Over 60 IP, I’ve got his line being worth about 0.61 points above the average reliever. Ratchet his line up to 12 saves and all of a sudden he’s worth a full point above the league average in the standings. That’s in comparison to guys like Huston Street (Steamer’s line comes in at 0.36 points) and Jose Valverde (-1.18 points by Steamer’s line) who have a full season of saves under their belt.

On the other hand, Guerra posts a more modest 3.48 ERA and 1.31 WHIP, to go along with a 7.2 K/9 and 3.7 BB/9—not far from his 2011 rates of 7.33 K/9 and 3.47 BB/9. Last year’s sparkling 2.31 ERA will likely fade, however—and with it comes the possibility of a change at closer (or so Jansen owners hope). Still, at 35 saves on the year over 65 IP, and he still comes in below average (-1.02 points).

And while we’re talking about Jansen, I think it’s worth pointing out that his control is far better than he is given credit for. Because of his high walk rates (4.36 BB/9 in 2011), he has undeservedly earned the reputation of being wild. But, that statistic is very misleading.

In actuality, he had very good control last season, posting a 53.2 percent zone rate and 59.2 percent on first strikes. The zone percentage, in particular, is very impressive for a reliever. While you wouldn’t expect a pitcher with that kind of control to walk so many batters, he does so because he generates so many swings and misses. So, instead of batters ending the at-bat by putting the ball in play (where there is no chance of a walk), those extra swings and misses keep more at-bats alive, resulting in inflated walk totals.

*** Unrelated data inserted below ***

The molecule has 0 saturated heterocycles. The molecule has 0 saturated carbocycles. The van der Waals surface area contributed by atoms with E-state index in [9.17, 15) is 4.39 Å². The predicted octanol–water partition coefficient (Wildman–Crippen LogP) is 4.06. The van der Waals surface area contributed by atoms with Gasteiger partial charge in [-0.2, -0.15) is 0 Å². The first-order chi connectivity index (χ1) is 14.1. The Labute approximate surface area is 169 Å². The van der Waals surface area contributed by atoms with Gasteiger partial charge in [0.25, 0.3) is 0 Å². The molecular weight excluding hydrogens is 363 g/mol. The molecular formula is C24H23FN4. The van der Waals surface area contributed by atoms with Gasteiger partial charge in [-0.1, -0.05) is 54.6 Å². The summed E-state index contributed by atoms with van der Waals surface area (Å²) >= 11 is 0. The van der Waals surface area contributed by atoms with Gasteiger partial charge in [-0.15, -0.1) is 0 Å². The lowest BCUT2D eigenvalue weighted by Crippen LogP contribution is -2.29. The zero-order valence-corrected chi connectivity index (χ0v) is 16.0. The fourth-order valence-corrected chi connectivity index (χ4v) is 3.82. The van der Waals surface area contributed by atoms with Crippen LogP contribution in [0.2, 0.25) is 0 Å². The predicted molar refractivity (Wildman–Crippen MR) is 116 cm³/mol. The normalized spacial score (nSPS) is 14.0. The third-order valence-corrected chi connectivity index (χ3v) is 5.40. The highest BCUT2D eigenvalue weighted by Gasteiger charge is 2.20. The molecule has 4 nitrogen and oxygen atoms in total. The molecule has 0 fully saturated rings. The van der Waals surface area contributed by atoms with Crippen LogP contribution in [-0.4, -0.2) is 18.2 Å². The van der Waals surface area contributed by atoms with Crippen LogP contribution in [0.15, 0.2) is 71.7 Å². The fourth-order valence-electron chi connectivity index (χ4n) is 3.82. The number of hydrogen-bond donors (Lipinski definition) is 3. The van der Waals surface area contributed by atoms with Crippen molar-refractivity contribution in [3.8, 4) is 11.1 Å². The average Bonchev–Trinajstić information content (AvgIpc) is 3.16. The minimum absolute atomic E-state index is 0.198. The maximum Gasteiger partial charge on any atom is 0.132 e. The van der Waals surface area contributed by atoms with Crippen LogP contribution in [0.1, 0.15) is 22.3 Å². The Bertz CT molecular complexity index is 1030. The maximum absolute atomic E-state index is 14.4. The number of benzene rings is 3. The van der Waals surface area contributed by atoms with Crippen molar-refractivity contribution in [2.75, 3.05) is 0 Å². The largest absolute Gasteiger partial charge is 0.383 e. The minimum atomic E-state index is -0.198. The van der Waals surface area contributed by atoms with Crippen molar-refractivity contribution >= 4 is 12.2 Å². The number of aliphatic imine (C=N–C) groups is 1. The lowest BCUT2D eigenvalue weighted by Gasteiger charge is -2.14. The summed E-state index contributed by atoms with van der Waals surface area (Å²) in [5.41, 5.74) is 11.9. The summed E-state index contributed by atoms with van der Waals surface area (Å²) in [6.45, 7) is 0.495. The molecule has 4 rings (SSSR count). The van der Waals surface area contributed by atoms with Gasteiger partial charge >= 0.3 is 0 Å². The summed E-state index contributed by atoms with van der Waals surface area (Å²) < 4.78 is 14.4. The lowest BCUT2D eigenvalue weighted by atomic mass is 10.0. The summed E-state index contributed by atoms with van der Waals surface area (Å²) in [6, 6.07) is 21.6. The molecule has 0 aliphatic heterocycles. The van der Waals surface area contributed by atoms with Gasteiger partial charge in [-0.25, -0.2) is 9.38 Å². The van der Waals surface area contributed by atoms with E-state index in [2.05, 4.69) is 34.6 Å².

Bumping his O- and Z-Contact ratings up a notch (to .713 O-Contact and .858 Z-Contact—Guerra’s numbers), he all of a sudden finds himself walking 3.29 batters per nine. Going one step further, if batters chased him out of the zone at a reasonable rate (Jansen had a 25.4 O-Swing last season), he would find himself at 2.7 BB/9.

To sum up that tangent, please don’t fool yourself into thinking that Jansen is your typical high-strikeout, poor-control reliever. He’s much, much more than that!